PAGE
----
Falsified Medicines Legislation

The European Union (EU) Falsified Medicines Directive amends Directive 2001/83/EC to safeguard public health by protecting the pharmaceutical supply chain from infiltration by falsified (or counterfeit) medicines and introduces new rules to more rigorously regulate the supply chain. The main provisions of the Falsified Medicines Directive are: 

  • To introduce a new obligatory authenticity feature (referred to as a safety feature) which must appear on the outer packaging of designated medicines;

  • To introduce more robust rules regarding the control on starting materials and inspection of producers of active substances and excipients contained in medicines;

  • To introduce more robust controls on the wholesale distribution of medicines, including introducing controls for the first time on entities involved in brokering medicines;

  • To introduce a common, EU-wide logo to identify legal online pharmacies and to establish a notification system for entities offering to supply medicines to the public over the internet.

The falsified medicines legislative proposal was adopted by the Council and European Parliament in June 2011.

FMD 'use and learn' period ends in Ireland on 30 May 2022

The Falsified Medicines Directive (2011/62/EU) ‘(FMD’) introduced new requirements from February 2019 for safety features on prescription medicines packaging, enabling the packs to be authenticated as genuine prior to supply to patients.

FMD has been in a ‘use and learn’ phase in Ireland since February 2019 due, in part, to the impact of COVID-19 and Brexit. The use and learn phase ended for wholesalers on 9 May 2022 and for pharmacies and hospitals on 30 May 2022. After these dates, pharmacies, hospitals and wholesalers may not supply packs that generate alerts when scanned unless the alert has been fully investigated and a root cause has been found and falsification ruled out.

Detailed guidance has been developed for pharmacies, hospitals, wholesalers on what to do next if there is an alert and is available on the IMVO website.

For further information


Queries re alerts: alert.support@imvo.ie

Queries re end-user registration/connection to the IMVS: registration@imvo.ie

Tel: +353 1 5715320

Website: www.imvo.ie

IMVO’s service desk opening hours – Mon-Fri 8-8; Sat 9-6; Sun/public holidays 11-6 


Marketing authorisation holders and wholesalers can submit queries in respect of safety features to compliance@hpra.ie

Tel: +353 (1) 6764971


Queries: info@psi.ie

Website: https://www.thepsi.ie/gns/Pharmacy_Practice/FalsifiedMedicinesDirective.aspx

Tel: +353 1 2184000

HSE FMD Project Team

Queries re FMD: HSE.Support@ezfmd.com

Product recalls and FMD alert implications

MAHs and persons responsible for placing medicinal products on the Irish market are reminded not to decommission the unique identifiers on packs of batches in the event of a wholesale level recall of those batches in Ireland, and not to assign a recall status to those packs on the EMVS system during recalls to wholesale level. This is because decommissioning the unique identifiers and assigning a recalled status to those packs would result in alerts when pharmacies go to scan those packs during their dispensing operations.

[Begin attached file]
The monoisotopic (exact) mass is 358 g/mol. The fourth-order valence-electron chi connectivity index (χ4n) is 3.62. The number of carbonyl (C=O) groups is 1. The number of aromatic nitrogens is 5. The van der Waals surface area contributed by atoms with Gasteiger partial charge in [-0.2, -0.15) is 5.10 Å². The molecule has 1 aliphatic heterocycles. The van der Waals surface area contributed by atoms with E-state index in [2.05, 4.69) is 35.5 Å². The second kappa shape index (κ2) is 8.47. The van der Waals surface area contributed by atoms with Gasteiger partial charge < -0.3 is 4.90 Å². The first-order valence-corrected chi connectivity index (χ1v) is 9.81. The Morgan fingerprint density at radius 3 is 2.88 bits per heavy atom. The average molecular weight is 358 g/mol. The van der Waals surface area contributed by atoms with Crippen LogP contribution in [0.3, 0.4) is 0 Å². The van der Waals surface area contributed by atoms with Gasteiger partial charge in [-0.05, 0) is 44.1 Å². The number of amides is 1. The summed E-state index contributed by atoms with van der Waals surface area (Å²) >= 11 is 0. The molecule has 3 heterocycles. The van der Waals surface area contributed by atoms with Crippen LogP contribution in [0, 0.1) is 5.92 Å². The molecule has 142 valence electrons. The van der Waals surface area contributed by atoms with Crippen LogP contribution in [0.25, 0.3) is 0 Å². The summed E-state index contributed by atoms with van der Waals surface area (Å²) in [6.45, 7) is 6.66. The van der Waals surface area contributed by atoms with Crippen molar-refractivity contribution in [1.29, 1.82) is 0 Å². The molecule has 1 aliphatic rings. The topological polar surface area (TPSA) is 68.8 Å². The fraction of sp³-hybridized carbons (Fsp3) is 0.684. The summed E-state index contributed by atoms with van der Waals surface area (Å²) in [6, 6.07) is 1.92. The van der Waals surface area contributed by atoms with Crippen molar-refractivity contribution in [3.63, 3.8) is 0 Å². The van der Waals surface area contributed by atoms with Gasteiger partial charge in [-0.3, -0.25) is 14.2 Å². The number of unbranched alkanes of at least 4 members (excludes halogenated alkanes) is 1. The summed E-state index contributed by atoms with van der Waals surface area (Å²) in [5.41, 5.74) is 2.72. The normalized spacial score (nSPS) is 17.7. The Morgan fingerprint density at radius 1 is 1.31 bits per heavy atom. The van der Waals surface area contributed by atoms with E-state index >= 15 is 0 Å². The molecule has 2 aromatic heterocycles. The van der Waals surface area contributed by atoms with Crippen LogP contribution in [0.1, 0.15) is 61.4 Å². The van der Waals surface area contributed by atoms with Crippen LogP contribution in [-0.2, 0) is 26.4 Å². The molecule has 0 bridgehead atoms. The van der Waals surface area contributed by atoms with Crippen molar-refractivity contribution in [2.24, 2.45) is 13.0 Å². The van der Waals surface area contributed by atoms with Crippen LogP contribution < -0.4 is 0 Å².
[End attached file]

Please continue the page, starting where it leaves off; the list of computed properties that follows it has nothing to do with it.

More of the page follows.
Note that when recall actions are going to pharmacy and/or patient level in Ireland, the unique identifiers should be decommissioned, and a recalled status should be assigned to those batches.

European Commission Delegated Regulation for Safety Features on Medicinal Products for Human Use

The Commission Delegated Regulation (EU) 2016/161, that supplements Directive 2001/83/EC, with detailed rules for the safety features appearing on the packaging of medicinal products for human use, has now been adopted and was published in the Official Journal of the European Union on 9 February 2016.

The Delegated Regulation will apply in Ireland from 9 February 2019 (3 years after its publication).

The European Commission's Falsified Medicines webpage contains the link to text of the Delegated Regulation. 

The publication of the Delegated Regulation was accompanied by the publication of the following documents which can be accessed through the links provided below:

In addition the European Medicines Verification Organisation (EMVO) has asked competent authorities to communicate the following to manufacturers, importers and MAHs.

Irish Legislation

The following amendment Regulations concerning placing on the market, manufacture and wholesale of medicinal products have been signed by the Minister of Health and give effect to Directive 2011/62/EU of the European Parliament and of the Council of 8 June 2011 (also known as the Falsified Medicines Directive). 

  • Medicinal Products (Control of Placing on the Market) (Amendment) Regulations 2013 (S.I. No. 162 of 2013)

  • Medicinal Products (Control of Manufacture) (Amendment) Regulations 2013 (S.I. No. 163 of 2013)

  • Medicinal Products (Control of Wholesale Distribution) (Amendment) Regulations 2013
    (S.I. No. 164 of 2013)

The legislation concerning the application of fees by the HPRA has also been amended (see below) to include details of the fees which will be levied for the registration processes described in Directive 2011/62/EU.

Directive 2011/62/EC provides the basis of a number of implementation measures by the Commission. An overview is provided here.

The HPRA is working with a wide range of stakeholders, including the Department of Health, Customs and Excise, European Medicines Agency, European Commission and other national competent authorities on the implementation of the provisions contained within the new legislation.

Rules on importing active pharmaceutical ingredients into the European Union

The European Commission has published an information leaflet on the new rules on importing active pharmaceutical ingredients into the European Union.

Additional information